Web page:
Victoria Falls, Zimbabwe – With every passing minute, 500 million cubic metres of roaring water rush over the edge, falling into a gorge more than 100 metres below. The sound is thundering, the sight spectacular.
Once again, the Victoria Falls – locally known as Mosi-oa-Tunya, which means “the smoke that thunders” – is at its peak, but only a few can witness this magnificent cascading waterfall straddling Zimbabwe and Zambia.
Prior to the coronavirus pandemic, more than 350,000 people each year trekked to the Zimbabwean side of the waterfall to see one of the world’s natural wonders. But since then, there have been hardly any visitors.
Now, hopes are high that a vaccine rollout could bring back much-needed tourism in the resort town – but for some holiday businesses, it might take more than just a COVID-19 shot to recoup the losses in a country that has been in the throes of a severe economic crisis.
Zimbabwe recorded its first coronavirus case a year ago, a resident of Victoria Falls. Although patient zero recovered, the country has registered more than 1,500 COVID-19-related deaths and nearly 37,000 infections since last March.With a strict national lockdown enforced, tourist activities in the resort town, as in many other places across the country, were shut down for months on end. However, the advent of the country’s vaccination drive using Chinese jabs means that restrictions have since eased.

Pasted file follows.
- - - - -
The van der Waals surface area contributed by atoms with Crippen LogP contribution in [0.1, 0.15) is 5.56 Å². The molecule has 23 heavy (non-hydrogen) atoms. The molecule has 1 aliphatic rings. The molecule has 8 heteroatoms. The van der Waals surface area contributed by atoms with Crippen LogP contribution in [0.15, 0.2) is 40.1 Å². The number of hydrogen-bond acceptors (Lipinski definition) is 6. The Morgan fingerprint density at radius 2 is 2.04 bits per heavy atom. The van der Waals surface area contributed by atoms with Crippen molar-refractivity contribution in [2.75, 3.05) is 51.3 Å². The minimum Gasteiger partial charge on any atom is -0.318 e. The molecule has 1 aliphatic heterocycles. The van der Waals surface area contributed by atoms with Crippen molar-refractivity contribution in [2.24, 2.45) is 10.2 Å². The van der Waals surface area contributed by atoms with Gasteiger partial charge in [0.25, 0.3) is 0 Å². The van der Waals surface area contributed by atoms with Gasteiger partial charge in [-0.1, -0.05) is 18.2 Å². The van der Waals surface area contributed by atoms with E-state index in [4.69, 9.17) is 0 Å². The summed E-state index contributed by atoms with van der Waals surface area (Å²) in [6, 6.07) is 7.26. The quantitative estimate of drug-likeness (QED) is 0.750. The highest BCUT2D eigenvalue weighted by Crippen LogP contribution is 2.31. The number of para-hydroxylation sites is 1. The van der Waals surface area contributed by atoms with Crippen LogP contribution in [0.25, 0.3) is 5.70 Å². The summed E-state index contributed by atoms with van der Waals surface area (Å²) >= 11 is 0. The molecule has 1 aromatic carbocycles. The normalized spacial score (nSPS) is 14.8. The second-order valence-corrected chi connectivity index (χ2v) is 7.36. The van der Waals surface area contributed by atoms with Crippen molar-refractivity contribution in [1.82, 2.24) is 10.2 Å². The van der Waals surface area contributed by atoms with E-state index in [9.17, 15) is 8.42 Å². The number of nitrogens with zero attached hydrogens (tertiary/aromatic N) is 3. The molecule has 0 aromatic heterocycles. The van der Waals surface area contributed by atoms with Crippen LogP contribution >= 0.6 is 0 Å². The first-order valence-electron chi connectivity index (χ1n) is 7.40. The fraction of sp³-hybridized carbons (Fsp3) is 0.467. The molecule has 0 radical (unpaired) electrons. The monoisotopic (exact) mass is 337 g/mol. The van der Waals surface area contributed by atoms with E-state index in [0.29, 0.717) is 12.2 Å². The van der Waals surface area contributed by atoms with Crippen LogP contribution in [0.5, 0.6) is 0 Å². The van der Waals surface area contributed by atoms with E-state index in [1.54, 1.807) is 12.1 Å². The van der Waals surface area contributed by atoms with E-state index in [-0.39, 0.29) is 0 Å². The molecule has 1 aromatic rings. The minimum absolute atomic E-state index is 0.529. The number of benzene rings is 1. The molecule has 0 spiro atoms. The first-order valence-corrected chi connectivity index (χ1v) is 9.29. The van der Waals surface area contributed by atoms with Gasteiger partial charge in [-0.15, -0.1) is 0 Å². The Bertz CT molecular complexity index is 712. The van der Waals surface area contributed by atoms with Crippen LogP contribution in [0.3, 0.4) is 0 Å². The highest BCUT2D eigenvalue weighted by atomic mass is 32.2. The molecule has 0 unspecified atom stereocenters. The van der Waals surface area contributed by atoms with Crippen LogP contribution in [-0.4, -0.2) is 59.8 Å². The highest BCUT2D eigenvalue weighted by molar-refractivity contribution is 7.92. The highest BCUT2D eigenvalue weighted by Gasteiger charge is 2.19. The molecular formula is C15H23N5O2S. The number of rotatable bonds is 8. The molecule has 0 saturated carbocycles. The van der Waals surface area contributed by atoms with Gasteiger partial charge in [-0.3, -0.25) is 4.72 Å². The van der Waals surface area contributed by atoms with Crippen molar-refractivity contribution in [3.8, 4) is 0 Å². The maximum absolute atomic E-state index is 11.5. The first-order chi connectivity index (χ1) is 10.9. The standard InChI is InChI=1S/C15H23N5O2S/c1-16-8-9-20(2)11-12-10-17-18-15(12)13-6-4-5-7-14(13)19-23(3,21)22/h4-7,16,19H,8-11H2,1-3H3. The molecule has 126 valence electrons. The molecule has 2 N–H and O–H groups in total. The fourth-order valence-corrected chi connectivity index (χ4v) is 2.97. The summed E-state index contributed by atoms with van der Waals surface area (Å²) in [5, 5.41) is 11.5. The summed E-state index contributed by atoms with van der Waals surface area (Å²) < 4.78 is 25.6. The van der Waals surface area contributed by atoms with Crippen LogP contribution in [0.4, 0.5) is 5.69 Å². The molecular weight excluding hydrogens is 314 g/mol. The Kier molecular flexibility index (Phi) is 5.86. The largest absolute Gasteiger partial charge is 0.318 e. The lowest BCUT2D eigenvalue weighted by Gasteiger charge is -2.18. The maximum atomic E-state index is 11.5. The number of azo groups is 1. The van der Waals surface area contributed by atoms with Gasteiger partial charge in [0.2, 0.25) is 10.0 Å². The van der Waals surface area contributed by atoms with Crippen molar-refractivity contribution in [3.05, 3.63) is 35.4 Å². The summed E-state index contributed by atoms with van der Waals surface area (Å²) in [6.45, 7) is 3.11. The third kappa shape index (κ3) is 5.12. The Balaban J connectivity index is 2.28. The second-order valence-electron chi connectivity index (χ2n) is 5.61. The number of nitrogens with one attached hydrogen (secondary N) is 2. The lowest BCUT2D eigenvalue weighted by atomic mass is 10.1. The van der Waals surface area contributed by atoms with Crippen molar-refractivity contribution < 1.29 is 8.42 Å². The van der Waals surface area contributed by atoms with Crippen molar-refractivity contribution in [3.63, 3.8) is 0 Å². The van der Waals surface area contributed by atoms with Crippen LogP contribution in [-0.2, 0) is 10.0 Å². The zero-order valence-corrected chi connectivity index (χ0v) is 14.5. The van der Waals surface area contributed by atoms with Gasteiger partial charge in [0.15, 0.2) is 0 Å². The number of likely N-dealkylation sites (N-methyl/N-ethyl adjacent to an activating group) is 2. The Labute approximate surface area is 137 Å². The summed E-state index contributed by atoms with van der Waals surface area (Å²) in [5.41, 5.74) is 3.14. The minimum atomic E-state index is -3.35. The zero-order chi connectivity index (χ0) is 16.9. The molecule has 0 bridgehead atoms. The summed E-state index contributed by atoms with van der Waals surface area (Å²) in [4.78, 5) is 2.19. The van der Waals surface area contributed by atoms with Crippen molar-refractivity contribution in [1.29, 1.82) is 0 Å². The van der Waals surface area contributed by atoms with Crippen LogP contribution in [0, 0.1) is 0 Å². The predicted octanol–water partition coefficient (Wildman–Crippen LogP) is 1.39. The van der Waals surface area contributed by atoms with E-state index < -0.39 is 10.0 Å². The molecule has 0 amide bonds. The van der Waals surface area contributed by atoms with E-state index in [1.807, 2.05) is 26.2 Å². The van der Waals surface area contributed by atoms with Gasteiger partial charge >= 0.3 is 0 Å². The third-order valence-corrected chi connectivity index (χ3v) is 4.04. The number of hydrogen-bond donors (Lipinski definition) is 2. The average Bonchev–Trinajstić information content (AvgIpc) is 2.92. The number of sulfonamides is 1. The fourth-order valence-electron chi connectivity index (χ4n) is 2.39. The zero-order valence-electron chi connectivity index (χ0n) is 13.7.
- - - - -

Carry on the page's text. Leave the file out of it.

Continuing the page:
Launched on February 18, the first phase of the campaign targeted some 60,000 healthcare and other front-line workers. Of them, however, only 44,000 have been inoculated so far.
Last week, President Emmerson Mnangagwa took his first shot of the Sinovac vaccine to launch the second phase of the vaccination programme that is intended for the elderly, teachers, religious leaders, people with critical illnesses – and all adult residents of Victoria Falls, a city of some 110,000 people.
In a symbolic move aimed at promoting tourism recovery, Mnangagwa travelled to Victoria Falls to get his shot on Wednesday.
Since then, residents of the tourism-dependent town have been forming snaking queues outside public hospitals and clinics, waiting for their turn to get their first dose of the vaccine.
Moreblessing Khumalo, a travel consultant for a company that offers cruises and rafting adventures on the Zambezi River, said although she was afraid of any unknown side effects, inoculation was necessary for life to go on.
“I’m scared, but there’s no other way we can do this,” the 31-year-old told Al Jazeera. “In this town, people need to go back to work; others need to reopen their businesses and even for me, as time goes on, it will become impossible to serve my clients if I don’t get vaccinated,” she said.
“Once I get back to work I’ll start to meet people from all over the world so I need to take the vaccine to protect myself and my family.”